Robert Carroll
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#86905
ashpine,

Answer choice (A) looks almost exactly like your prephrase. The author thinks publication of unconfirmed results is ok because those results will eventually get challenged or confirmed. As you pointed out in your prephrase, it would make the argument worse if those unconfirmed results could stick around for a while because the eventual challenge or confirmation - the quicker bad results get overturned (and the quicker good results get replicated) the better for the author's argument, so any delay is potentially bad for the author.

Answer choice (C) isn't saying that scientists will hide bad results in a way that will escape scrutiny. Instead, it's saying that they make their work accessible to such scrutiny - so they have pressure to make their results EASIER to scrutinize. This would be good for the argument.

The author says that poor work will be exposed, but it certainly wouldn't be good if exposure took a long time. Answer choice (A) exploits that issue.

Robert Carroll
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 ashpine17
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#86920
Hi, thanks for responding quickly

Is there a causal relationship in the stimulus? I reread the sentence and it says poor scientific work isn't harmful BECAUSE there will be scientific review so is this problematic because it assumes the whole disconfirming process will be relatively prompt so that any potential harm poor scientific work will inflict won't have time to happen?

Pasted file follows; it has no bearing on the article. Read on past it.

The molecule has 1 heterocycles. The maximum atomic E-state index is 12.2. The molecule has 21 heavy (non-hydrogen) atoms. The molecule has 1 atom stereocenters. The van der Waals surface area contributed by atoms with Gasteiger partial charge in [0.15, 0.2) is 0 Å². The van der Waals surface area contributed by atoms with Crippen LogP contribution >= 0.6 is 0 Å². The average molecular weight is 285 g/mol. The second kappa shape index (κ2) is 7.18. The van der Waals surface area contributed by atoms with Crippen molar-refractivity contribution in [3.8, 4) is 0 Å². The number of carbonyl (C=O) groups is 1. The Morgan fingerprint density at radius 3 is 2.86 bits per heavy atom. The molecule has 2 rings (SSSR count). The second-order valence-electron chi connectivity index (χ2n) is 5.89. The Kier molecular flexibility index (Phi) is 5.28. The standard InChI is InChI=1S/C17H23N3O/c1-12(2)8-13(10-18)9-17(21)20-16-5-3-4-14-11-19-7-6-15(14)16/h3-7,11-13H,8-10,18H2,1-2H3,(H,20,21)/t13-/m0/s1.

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 Ryan Twomey
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#87019
Hey Asphine,

There is not a causal relationship in the stimulus. The author is sayign that poor science is not harmful. So the author is sayign that poor science does not cause harm.

We want our correct answer to show that poor science does cause harm. So we are looking for a cause in our correct answer choice, but I would not think of this as a causal argument in the stimulus.

I hope this helps. I wish you all of the best in your studies and good luck with everything.

Best,
Ryan
 nickp18
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#87337
Hi Powerscore team,

I got this question right but did not correctly ID the conclusion. I thought "poor scientific work on the part of any one scientist... is not harmful" was the conclusion.

I tried using the reasoning of "if - then" or "if - because" method like this: "there is no reason why the work of scientists has to be officially confirmed before being published - because - poor scientific work on the part of any one scientist... is not harmful."

Any help clarifying this would be appreciated!
 Robert Carroll
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#87365
Nick,

"Because" is a premise indicator, so the method you used just proved that "poor scientific work on the part of any one scientist... is not harmful" is a premise. Your translation made sense, and while making sense, had a premise indicator on that part. That's a confirmation that the quoted part is a premise, not the conclusion; the other part is the conclusion.

Robert Carroll